4 - one side of 4.7K pulldown and one side of pushbutton. The other side of button goes to +V, and the other end of the pulldown resistor (as the name suggests) goes to ground. This keeps the pin at logic 0 unless the button is pressed, changing it to a logic 1.
5 - LCD pin 4  RS
6 - LCD pin 6 ENABLE
7 - +V
8 - GND
9 - Crystal and 22pF cap. Other side of 22pF cap to ground
10  - Crystal and 22pF cap. Other side of 22pF cap to ground
11 - LCD pin 11 D4
12 - LCD pin 12 D5
13 - LCD pin 13 D6
14 - LCD pin 14 D7
15 - 18 - outputs 1-4 to solid state relay inputs 1-4
17 also to ICSP pin 1 (MOSI)
18 also to ICSP pin 9 (MISO)
19 to ICSP pin 7 (SCK)
20 to +V
21 -
22 to GND
23 to wiper of linear pot
25-28 - outputs 5-8 to solid state relay inputs 5-8

LCD pinouts (not listed above)
1 - GND
2 - +V
3 - wiper of trim pot for contrast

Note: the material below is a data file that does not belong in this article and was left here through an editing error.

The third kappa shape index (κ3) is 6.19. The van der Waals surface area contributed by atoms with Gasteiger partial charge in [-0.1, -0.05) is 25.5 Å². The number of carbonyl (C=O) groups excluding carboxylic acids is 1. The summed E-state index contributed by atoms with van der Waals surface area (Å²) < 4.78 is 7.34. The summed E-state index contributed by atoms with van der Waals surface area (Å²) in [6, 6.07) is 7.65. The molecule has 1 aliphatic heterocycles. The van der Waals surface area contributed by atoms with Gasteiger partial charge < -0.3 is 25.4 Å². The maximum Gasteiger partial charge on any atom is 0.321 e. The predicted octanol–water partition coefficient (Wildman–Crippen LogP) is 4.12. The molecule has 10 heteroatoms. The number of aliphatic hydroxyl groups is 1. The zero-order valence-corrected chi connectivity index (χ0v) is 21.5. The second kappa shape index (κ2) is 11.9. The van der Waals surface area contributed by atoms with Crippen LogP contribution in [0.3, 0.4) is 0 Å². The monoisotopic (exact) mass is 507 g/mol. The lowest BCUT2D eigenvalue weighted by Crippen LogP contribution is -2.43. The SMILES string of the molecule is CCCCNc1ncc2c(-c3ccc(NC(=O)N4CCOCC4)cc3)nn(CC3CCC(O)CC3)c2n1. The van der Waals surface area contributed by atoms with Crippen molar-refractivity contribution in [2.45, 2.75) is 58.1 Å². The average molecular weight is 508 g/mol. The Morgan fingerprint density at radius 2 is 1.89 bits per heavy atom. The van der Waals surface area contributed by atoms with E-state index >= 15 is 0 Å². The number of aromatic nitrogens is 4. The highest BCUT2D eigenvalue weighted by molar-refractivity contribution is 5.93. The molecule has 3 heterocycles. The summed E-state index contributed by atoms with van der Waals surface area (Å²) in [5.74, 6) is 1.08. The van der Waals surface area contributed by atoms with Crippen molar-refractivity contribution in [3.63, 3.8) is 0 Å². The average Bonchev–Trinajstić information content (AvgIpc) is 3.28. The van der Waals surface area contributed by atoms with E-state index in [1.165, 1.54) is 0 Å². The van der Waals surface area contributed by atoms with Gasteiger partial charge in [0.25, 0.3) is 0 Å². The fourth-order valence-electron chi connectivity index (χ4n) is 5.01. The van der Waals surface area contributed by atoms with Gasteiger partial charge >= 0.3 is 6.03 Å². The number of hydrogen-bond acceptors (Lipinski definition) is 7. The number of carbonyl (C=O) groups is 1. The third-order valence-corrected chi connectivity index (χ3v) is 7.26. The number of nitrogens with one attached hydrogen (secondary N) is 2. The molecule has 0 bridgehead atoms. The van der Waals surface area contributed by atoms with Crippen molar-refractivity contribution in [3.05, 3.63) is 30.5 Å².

15 - +V (backlight)
16 - 100 ohm resistor - other side of resistor to GND (current limiter for backlight)

potentiometer (pot.) outer contacts go one each to +V and GND

Solid State relay board +V and GND terminals go to +V and GND

ADDENDUM: This does not include the cutoff circuit since that was an after-thought.
I'll add that later as another step at the end.

Step 3: The Firmware (Source Code)

I wanted to make the device so easy to program that even my mother could do it.
Taking a cue from Steve Jobs' "I hate buttons" attitude, I came up with the following programming method.

Press the button. It asks you which outlet to program.
Dial the pot to the outlet you want to program from 1 to 8.
(all the way down is the "OOPS" position, and does not display an outlet number - if you didn't mean to program one, put the pot to this position, and press the button twice)
Press the button to confirm the outlet. It now asks for a duration. 
Durations range from 1 to 9 hours in 1 hour increments, or all the way down is OFF, and all the way up is (ALWAYS) ON
Press the button. That outlet is now programmed.

Since we're programming charging durations etc. I didn't feel the need for anything more accurate than just hours.
If you know your phone takes 1 hour and 20 minutes to charge - just set it for 2 hours. No biggie.
If you need something more precise, you can alter the code.